That, my friends, will have all been for nothing if the Prime Minister does not face down the teaching unions with Margaret Thatcher-like resolve. With warnings of Covid-19 growing inequalities between our richest kids and our poorest kids, Johnson will be rejected by the aspirational working class that voted for him in large numbers, whose hard slog is made easier in large part by an understanding that they’re ensuring a better lot for their sons and daughters.

The National Education Union, in providing its half a million members with a “checklist” of 200 safety demands for the reopening of our schools, has proven itself to be more concerned with being a thorn in the side of the Conservative Party over being the guardians of children’s interests. One item on the list asks the Government to answer: “Does the timetable include sufficient creative subjects, and space for dialogue and sustained thinking?”. There can be nothing more outrageous than to play politics with the future of our kids.

While Keir Starmer stands idly by as unions attempt to wreck the future of our children, raising questions about just how tough he would be in the top job, the Prime Minister can stand strong knowing that he has the public on his side if he decides to take on the unions. YouGov found that 57 per cent of Brits agree that schools should open after the summer, with only 25 per cent believing they should not.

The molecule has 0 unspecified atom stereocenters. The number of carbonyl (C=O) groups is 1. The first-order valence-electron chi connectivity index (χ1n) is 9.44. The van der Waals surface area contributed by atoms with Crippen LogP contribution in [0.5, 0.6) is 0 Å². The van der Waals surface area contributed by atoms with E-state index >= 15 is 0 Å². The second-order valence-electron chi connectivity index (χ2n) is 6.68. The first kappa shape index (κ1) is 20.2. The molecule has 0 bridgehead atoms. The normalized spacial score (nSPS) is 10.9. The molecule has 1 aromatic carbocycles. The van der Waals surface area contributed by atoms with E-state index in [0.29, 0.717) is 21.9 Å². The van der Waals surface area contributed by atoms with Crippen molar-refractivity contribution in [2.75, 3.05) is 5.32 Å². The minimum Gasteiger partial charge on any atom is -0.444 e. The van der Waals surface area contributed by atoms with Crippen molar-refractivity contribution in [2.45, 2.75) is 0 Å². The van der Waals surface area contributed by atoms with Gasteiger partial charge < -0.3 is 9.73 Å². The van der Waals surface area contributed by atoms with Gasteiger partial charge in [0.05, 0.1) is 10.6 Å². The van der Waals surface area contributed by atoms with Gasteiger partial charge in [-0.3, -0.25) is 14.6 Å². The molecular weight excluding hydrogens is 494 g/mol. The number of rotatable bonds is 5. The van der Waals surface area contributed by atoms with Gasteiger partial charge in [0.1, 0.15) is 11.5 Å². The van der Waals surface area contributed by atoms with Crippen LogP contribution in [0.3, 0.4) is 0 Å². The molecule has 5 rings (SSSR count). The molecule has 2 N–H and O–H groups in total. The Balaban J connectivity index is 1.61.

Evidence from the Public Health Agency of Sweden, in a document titled Covid-19 in schoolchildren: A comparison between Finland and Sweden, compares two similar countries with very different approaches to lockdown: Finland was conventional in its closure of schools, Sweden famously much bolder in its refusal to countenance such an illiberal approach to its economy and society. The report concludes that the closure of schools had no measured effect on the number of cases of Covid-19 among children: “Children are not a major risk group of the Covid-19 disease.”

In a further boost for science-based evidence, on Monday morning, Russel Viner, a member of the UK’s Scientific Advisory Group for Emergencies and President of the Royal College of Peadiatrics told BBC Radio 4’s Today programme that “reopening schools is one of the least risky things we can do.” He then told Times Radio that there’s “at least five studies from around the world” that would suggest “there’s very, very little transmission of this virus in schools.”

How many times have you heard this government boast of how heavily it is following the science, they’re absolutely mad for “the science”! If that’s presently the case there will be absolutely no wiggle room for it not to return our schools to normal without a moment’s hesitation and resist following Labour in kowtowing to union pressure.